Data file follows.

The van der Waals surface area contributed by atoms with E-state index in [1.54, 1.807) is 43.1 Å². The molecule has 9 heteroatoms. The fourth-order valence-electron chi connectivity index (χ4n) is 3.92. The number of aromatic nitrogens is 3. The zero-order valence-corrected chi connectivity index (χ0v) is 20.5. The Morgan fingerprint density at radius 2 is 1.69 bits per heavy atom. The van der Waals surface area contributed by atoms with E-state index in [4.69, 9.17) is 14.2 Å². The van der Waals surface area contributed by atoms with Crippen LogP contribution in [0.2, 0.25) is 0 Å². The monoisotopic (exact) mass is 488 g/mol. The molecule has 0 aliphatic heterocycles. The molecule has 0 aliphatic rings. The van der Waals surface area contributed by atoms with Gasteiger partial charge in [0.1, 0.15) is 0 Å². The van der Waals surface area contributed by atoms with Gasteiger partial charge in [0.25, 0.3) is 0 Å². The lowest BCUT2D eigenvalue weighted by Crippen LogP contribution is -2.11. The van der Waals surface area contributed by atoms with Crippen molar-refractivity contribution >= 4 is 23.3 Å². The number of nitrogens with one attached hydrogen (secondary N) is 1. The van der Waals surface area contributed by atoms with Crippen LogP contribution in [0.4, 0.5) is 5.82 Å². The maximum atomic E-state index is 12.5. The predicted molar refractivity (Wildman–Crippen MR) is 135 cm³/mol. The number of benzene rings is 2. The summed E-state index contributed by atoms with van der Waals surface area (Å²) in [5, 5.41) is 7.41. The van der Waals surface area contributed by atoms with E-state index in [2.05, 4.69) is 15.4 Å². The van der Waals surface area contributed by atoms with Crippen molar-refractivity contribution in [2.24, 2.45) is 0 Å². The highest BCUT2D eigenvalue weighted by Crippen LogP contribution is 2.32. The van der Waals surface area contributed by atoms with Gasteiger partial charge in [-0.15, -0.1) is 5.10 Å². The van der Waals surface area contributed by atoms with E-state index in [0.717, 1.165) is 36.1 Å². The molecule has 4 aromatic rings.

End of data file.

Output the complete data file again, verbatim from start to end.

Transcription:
The van der Waals surface area contributed by atoms with E-state index in [1.54, 1.807) is 43.1 Å². The molecule has 9 heteroatoms. The fourth-order valence-electron chi connectivity index (χ4n) is 3.92. The number of aromatic nitrogens is 3. The zero-order valence-corrected chi connectivity index (χ0v) is 20.5. The Morgan fingerprint density at radius 2 is 1.69 bits per heavy atom. The van der Waals surface area contributed by atoms with E-state index in [4.69, 9.17) is 14.2 Å². The van der Waals surface area contributed by atoms with Crippen LogP contribution in [0.2, 0.25) is 0 Å². The monoisotopic (exact) mass is 488 g/mol. The molecule has 0 aliphatic heterocycles. The molecule has 0 aliphatic rings. The van der Waals surface area contributed by atoms with Gasteiger partial charge in [0.1, 0.15) is 0 Å². The van der Waals surface area contributed by atoms with Gasteiger partial charge in [0.25, 0.3) is 0 Å². The lowest BCUT2D eigenvalue weighted by Crippen LogP contribution is -2.11. The van der Waals surface area contributed by atoms with Crippen molar-refractivity contribution >= 4 is 23.3 Å². The number of nitrogens with one attached hydrogen (secondary N) is 1. The van der Waals surface area contributed by atoms with Crippen LogP contribution in [0.4, 0.5) is 5.82 Å². The maximum atomic E-state index is 12.5. The predicted molar refractivity (Wildman–Crippen MR) is 135 cm³/mol. The number of benzene rings is 2. The summed E-state index contributed by atoms with van der Waals surface area (Å²) in [5, 5.41) is 7.41. The van der Waals surface area contributed by atoms with E-state index in [2.05, 4.69) is 15.4 Å². The van der Waals surface area contributed by atoms with Crippen molar-refractivity contribution in [2.24, 2.45) is 0 Å². The highest BCUT2D eigenvalue weighted by Crippen LogP contribution is 2.32. The van der Waals surface area contributed by atoms with Gasteiger partial charge in [-0.15, -0.1) is 5.10 Å². The van der Waals surface area contributed by atoms with E-state index in [0.717, 1.165) is 36.1 Å². The molecule has 4 aromatic rings.